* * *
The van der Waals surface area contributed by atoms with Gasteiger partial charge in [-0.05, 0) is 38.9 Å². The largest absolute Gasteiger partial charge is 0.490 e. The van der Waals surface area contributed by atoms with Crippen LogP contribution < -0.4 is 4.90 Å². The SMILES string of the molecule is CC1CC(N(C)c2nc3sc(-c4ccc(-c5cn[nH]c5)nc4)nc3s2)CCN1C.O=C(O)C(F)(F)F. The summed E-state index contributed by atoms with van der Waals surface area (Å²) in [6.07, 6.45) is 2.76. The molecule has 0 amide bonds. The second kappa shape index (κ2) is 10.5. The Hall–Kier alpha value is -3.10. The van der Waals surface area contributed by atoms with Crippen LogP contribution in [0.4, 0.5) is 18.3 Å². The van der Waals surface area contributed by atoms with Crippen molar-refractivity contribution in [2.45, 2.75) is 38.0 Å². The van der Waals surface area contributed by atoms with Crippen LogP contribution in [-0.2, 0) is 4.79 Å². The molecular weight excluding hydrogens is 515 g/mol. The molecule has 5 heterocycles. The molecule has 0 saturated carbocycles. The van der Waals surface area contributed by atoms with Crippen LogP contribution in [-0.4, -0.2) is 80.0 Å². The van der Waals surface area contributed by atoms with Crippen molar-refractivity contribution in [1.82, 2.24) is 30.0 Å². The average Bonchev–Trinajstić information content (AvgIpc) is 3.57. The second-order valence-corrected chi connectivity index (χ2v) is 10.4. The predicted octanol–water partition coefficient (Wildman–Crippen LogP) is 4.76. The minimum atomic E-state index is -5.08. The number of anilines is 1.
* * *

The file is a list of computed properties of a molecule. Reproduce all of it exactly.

The van der Waals surface area contributed by atoms with Gasteiger partial charge in [-0.05, 0) is 38.9 Å². The largest absolute Gasteiger partial charge is 0.490 e. The van der Waals surface area contributed by atoms with Crippen LogP contribution < -0.4 is 4.90 Å². The SMILES string of the molecule is CC1CC(N(C)c2nc3sc(-c4ccc(-c5cn[nH]c5)nc4)nc3s2)CCN1C.O=C(O)C(F)(F)F. The summed E-state index contributed by atoms with van der Waals surface area (Å²) in [6.07, 6.45) is 2.76. The molecule has 0 amide bonds. The second kappa shape index (κ2) is 10.5. The Hall–Kier alpha value is -3.10. The van der Waals surface area contributed by atoms with Crippen LogP contribution in [0.4, 0.5) is 18.3 Å². The van der Waals surface area contributed by atoms with Crippen molar-refractivity contribution in [2.45, 2.75) is 38.0 Å². The van der Waals surface area contributed by atoms with Crippen LogP contribution in [-0.2, 0) is 4.79 Å². The molecular weight excluding hydrogens is 515 g/mol. The molecule has 5 heterocycles. The molecule has 0 saturated carbocycles. The van der Waals surface area contributed by atoms with Crippen LogP contribution in [-0.4, -0.2) is 80.0 Å². The van der Waals surface area contributed by atoms with Crippen molar-refractivity contribution in [1.82, 2.24) is 30.0 Å². The average Bonchev–Trinajstić information content (AvgIpc) is 3.57. The second-order valence-corrected chi connectivity index (χ2v) is 10.4. The predicted octanol–water partition coefficient (Wildman–Crippen LogP) is 4.76. The minimum atomic E-state index is -5.08. The number of anilines is 1.